The glory of living American jazz musicians filled Jazz at Lincoln Center last night to celebrate the 30th annual National Endowment of the Arts Jazz Masters fellowships — and some of the best news was the vitality of the music they played (webcast audio by WBGO and Sirius Radio, video at arts.gov).
But of equally significance immediately was spread of the word that the Jazz Masters program will indeed continue into the future in regards to financial awards for selected Masters, for sure. As for celebratory ceremonies and productions such as the concert, press activities, luncheons and fellowship attending the 30th annual Jazz Masters awards, the future is less clear.
Here are some highlights of what I saw and heard:
- Bobby Hutcherson, 72 and hooked to oxygen, sitting back from his vibes for brief rest between each chorus, ending his duo with pianist Kenny Barron improvising one of the most utterly spontaneous yet finely struck of final cadences.
- Frank Wess, turned 90 Jan. 4, blowing a tenor sax tribute to long gone but never forgot Lester Young, with young Benny Golson (83 on Jan. 25, 2012) fast on his tail.
- Irrepressible class of 2012 Jazz Master Sheila Jordan, 83, playfully getting an audience to sing along with her, “Bird!” and returning to scat with ’12 JM Jimmy Owens playing flugelhorn on Ornette Coleman’s jaunty “When Will The Blues Leave?” — driven by ’12 JM Jack DeJohnette, tethered by long-ago-named JM bassist Ron Carter, and with Ornette himself (a JM of course) listening from a front row.
This was music full of fun, a sense of possibility and jauntiness — nothing old fashioned about it, though sure enough a blues.
A few minutes earlier Owens had played a touching unaccompanied flugelhorn solo on “Nobody Knows the Trouble I’ve Seen,” which he dedicated to the late Dr. Billy Taylor — having first lambasted New York City’s jazz performance clubs for reneging on promises purportedly made to a jazz musicians’ pension fund. His blunt indictment might have seemed out of place at a fete of lifetime achievement, had not Jack DeJohnette in his acceptance speech cited today’s turbulence as like that of the ’60s when he began his jazz career, and had ’12 JM Charlie Haden, who stayed home for medical reasons, not earned a rep for similar truth to power with protests that got him arrested in Portugal, and that resulted in his classic Liberation Music Orchestra album.
Wynton Marsalis, named an NEA Jazz Master along with his father Ellis and brothers Branford, Jason and Delfayo in 2011, sat in the trumpet section of his Lincoln Center Jazz Orchestra, backing the performing masters as necessary and delivering substantially swinging versions of big band works by Count Basie and Benny Carter. There was an ostensible bridging of generations in this Jazz Masters concert, as young up ‘n’ comers Grace Kelly, Kris Bowers and Ambrose Akinmasure with older Masters Phil Woods, Wess-Golson and Liebman/Carter/DeJohnette, respectively. Altoist Kelly could aspire to Woods’ naturalness, Bowers seemed more Monk- than Basie-like, and Akinmasure didn’t make a strong impression, though Liebman did, squeezing sardonic squiggles out of his soprano saxophone as if putting his reed under the most intense pressure.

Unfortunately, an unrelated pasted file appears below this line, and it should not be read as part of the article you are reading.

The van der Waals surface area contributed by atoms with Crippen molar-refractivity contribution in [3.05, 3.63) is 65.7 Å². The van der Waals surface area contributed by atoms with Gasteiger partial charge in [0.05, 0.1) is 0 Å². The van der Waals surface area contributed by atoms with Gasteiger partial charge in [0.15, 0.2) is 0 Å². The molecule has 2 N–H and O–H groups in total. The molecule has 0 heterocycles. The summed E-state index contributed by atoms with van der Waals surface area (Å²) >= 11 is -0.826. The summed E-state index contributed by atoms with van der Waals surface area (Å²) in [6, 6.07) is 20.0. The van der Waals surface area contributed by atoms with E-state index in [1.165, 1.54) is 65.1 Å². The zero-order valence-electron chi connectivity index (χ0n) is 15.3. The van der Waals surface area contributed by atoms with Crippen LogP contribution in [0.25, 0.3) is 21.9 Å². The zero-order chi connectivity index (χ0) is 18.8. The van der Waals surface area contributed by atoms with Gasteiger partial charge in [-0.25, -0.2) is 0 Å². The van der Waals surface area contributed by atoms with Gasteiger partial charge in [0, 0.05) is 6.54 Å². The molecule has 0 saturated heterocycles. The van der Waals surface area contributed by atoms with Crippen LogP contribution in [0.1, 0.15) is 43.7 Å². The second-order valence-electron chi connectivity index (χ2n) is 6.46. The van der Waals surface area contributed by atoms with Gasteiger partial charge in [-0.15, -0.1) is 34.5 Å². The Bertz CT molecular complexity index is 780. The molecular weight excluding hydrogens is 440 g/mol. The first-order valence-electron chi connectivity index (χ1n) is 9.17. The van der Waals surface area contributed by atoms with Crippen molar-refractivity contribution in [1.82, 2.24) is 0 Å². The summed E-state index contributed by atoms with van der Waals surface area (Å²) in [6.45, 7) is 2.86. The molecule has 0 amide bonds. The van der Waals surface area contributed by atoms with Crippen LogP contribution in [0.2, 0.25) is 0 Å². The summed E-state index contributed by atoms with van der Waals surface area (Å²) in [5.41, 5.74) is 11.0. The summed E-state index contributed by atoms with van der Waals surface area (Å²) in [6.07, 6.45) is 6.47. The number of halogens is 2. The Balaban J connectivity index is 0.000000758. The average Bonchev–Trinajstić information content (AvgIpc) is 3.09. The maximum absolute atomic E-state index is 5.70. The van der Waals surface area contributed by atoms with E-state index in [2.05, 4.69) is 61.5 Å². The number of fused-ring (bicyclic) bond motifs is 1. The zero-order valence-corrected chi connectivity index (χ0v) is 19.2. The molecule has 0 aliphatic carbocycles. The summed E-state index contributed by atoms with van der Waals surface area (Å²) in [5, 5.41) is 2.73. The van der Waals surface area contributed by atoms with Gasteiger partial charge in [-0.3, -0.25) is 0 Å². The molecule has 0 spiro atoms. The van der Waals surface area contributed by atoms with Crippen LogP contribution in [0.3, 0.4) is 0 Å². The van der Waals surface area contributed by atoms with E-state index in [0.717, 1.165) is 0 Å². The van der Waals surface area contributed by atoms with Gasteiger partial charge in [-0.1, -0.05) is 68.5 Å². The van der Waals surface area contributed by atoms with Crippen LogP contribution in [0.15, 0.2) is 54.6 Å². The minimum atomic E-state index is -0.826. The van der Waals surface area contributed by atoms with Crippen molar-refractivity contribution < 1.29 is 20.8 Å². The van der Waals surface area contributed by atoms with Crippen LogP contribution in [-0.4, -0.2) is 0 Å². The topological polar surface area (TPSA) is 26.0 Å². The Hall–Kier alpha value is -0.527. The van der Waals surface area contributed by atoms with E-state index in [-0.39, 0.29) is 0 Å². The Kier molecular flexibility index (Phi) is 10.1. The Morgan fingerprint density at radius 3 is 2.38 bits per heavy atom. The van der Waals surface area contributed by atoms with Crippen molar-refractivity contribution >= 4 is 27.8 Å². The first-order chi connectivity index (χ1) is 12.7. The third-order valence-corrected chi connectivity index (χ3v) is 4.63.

There were other nice moments, like Hubert Laws’ rippling low notes against Ron Carter’s upright bass. Some nice moments of speech — as when Stanley Crouch, presenting the award who, like Von Freeman, wasn’t attending for health reasons, spoke of empathy as the essence of jazz.
The Jazz Masters ceremonies, including press conference and photoshoot, luncheons, rehearsals as well as the two and a half-hour concert performed by Masters and Wynton Marsalis’s Lincoln Center Jazz Orchestra, are the occasion of an amazing gathering of living, aging yet still active jazz masters. At a photo shoot before the concert, Randy Weston, Ahmad Jamal, Muhal Richard Abrams, Annie Ross, Toshiko Akiyoshi, Lee Konitz (seemingly recuperated from a medical crisis last summer), Jimmy Scott (wearing one perfectly white shoe, one sneaker, and in a chair), Paquito d’Rivera, Candido, Laws, Carter, Jordan, Woods, Coleman, Sheila Jordan, DeJohnette, George Wein, George Avakian, Gunther Schuller, Dan Morgenstern, Yusef Lateef, Jimmy Heath, Joe Wilder, Roy Haynes . . . They posed for a formal portrait, then broke and let in NEA officers and about half the music photojournalists in the tri-state area (Jack Vartoogian, Norm Harris, Alan Nahigian, Mitchell Seidel, Frank Stewart, etc.) It was most entertaining.Related